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UHMW Polyethylene as spreaders




 
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Author Topic: UHMW Polyethylene as spreaders  (Read 6250 times)
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WA1LGQ
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« on: February 26, 2005, 06:37:04 PM »

Does anyone know how UHMW Polyethylene would do as antenna feedline spreader material? I have come across some strips of this stuff that would be easy to fabricate into spreaders if its any good. How does this do around rf? How will it hold up over time exposed to the elements? Will it cancel out slopbucket signals? Anybody know?          Thanks............Larry
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WA1GFZ
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« Reply #1 on: February 26, 2005, 07:33:36 PM »

Larry,
I think that is  the same stuff you find in coax dielectric but it may have
problems with UV. Home depot sells fiberglass rod as driveway markers
for about $3 each and are 4 feet long. 16 4 inch spreaders for $3 sounds cheap enough. gfz
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W1JS
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« Reply #2 on: February 26, 2005, 08:43:35 PM »

Quote
Home depot sells fiberglass rod as driveway markers


Damn! And I have been actually using them as driveway markers to keep the kids' cars out of my wife's flowers and to guide the snow blower during the winter.  There might be a few missing this spring...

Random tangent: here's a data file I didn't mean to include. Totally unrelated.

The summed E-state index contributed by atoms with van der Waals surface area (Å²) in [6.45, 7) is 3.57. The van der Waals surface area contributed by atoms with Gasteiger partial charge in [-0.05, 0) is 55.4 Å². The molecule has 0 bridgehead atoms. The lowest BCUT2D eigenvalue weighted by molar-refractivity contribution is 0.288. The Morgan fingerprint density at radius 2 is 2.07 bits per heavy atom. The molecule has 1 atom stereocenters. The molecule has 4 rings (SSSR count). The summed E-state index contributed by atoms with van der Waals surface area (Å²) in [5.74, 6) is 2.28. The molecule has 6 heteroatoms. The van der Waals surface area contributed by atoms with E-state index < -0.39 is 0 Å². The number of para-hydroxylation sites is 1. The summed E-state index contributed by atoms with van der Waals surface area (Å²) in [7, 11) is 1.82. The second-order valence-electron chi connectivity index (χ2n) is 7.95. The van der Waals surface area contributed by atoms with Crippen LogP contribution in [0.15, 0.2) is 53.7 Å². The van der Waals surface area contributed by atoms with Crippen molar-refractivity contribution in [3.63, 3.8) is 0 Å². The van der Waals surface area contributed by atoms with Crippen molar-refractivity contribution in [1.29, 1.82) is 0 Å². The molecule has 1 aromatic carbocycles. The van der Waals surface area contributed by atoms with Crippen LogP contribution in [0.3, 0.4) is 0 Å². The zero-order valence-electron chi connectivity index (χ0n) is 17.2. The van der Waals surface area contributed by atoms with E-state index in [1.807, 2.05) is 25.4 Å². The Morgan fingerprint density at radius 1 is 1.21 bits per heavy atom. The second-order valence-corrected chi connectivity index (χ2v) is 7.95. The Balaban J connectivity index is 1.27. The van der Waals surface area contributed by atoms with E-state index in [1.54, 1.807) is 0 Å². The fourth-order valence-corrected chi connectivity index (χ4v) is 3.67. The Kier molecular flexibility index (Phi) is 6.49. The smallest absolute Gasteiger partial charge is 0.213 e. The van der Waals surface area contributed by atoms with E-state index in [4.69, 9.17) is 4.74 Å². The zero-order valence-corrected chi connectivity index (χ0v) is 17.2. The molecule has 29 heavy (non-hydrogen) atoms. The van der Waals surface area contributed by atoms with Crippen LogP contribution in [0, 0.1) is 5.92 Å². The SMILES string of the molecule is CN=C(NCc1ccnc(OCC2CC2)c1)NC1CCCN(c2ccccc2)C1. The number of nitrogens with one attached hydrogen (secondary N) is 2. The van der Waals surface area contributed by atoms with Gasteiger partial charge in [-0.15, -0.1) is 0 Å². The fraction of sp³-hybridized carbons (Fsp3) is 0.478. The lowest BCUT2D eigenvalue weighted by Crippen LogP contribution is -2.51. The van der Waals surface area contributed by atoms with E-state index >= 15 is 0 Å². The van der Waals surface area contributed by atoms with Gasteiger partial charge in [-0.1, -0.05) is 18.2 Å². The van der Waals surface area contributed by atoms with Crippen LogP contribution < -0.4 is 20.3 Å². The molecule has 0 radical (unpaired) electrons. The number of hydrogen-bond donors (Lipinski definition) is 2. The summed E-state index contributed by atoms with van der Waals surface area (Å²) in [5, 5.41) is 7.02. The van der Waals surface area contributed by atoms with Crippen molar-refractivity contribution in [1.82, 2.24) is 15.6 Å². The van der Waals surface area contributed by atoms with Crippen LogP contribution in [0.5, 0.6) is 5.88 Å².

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73 de
W1JS
Jack
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KL7OF
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« Reply #3 on: February 26, 2005, 08:52:50 PM »

Put a chunk of it in the microwave oven to test for rf........
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KB1KFI
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« Reply #4 on: February 26, 2005, 11:49:12 PM »

You're in a good place with using....'found' materials',
it should work just fine, as long as you have the spacing according to the formular...diameter of the wire and the spacing controling impedance...
K1KFI
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Ed KB1HVS
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« Reply #5 on: February 27, 2005, 06:37:32 AM »

Quote from: KL7OF
Put a chunk of it in the microwave oven to test for rf........

 And what do you tell the XYL if the test fails? :oops:
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Jack-KA3ZLR-
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« Reply #6 on: February 27, 2005, 06:39:07 AM »

:lol: RUN..........LOL..Duck and Cover...
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N8YE
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« Reply #7 on: February 27, 2005, 09:50:36 AM »

:cool: I use those fiberglass rods also. I buy 12/2 or 12/3 romex wire and strip it out for the feeders. Does it matter if one strips out the wire to the bare copper? What would happen if the white and black plastic cover is left on the copper? Which is better, stranded or bare?
Thanks...Steve..N8YE
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N9NEO
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« Reply #8 on: February 27, 2005, 01:04:38 PM »

Frank,

How exactly do you have to cut a 4' piece of the stuff to get 16 4" pieces?  I'm having probs with the math.  

Fiberglass is good stuff.  I have a compound bow made of it, and also an automobile body.  They both work very well, so I'm sure you can also use it for transmission line spacers.

73